§ Miss Fookes
asked the Secretary of State for Social Services (1) how many abortions have been performed in the last year for which figures are available as a result of the unborn child being damaged by drugs prescribed to the expectant mother; and what action he is proposing to take to reduce the number of abortions performed for this purpose;
(2) what warnings are issued by his Department to the medical profession and expectant mothers regarding the dangers of taking any medicines and drugs during pregnancy.
§ Mr. Kenneth Clarke
The number of abortions performed on women resident in England and Wales in 1981 where the principal medical condition was reported as suspected damage to the foetus from drugs was 277. This includes suspected damage from all drugs, whether prescribed or not, but excludes drug dependence.
The Committee on Safety of Medicines has advised doctors in its publication "Current Problems" on the risks attaching to the use of particular drugs in pregnancy and that drugs should not be given during pregnancy unless they are essential. The Committee also ensures that data sheets on new products issued to doctors by pharmaceutical companies contain appropriate warnings.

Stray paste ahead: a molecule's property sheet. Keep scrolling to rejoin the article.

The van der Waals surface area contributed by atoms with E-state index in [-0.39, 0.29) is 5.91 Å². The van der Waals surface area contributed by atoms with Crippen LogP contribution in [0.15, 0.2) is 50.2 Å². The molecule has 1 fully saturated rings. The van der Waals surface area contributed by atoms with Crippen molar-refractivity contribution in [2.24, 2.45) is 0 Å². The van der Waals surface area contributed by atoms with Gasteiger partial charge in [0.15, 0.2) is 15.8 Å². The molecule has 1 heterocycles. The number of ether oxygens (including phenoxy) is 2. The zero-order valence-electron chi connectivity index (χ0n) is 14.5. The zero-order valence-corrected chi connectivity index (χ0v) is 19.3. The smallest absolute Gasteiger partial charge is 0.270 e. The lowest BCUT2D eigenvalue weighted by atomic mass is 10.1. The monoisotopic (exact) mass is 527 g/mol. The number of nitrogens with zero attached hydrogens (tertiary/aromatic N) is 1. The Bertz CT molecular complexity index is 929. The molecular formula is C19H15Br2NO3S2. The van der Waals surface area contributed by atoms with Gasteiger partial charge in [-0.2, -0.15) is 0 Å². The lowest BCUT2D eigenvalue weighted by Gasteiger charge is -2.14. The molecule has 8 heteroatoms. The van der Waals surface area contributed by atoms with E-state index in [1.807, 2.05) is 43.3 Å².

The British National Formulary, which is distributed by our Department to all prescribing doctors, contains guidance on the safeguards which should be observed when prescribing drugs for pregnant women. This includes a list of drugs which may have harmful effects, and we are considering whether this guidance could usefully be reinforced. Prescribing advice is also given from time to time in the Prescriber's Journal and "Drugs and Therapeutics Bulletin" which are funded by our Department.
The Health Education Council, with which we have raised this matter publishes a leaflet "Pregnancy—what you need to know" which contains advice on taking drugs during pregnancy and is to publish this month "The Book of Pregnancy", which will also give advice and recommend women to consult their doctor before taking any medicine during pregnancy.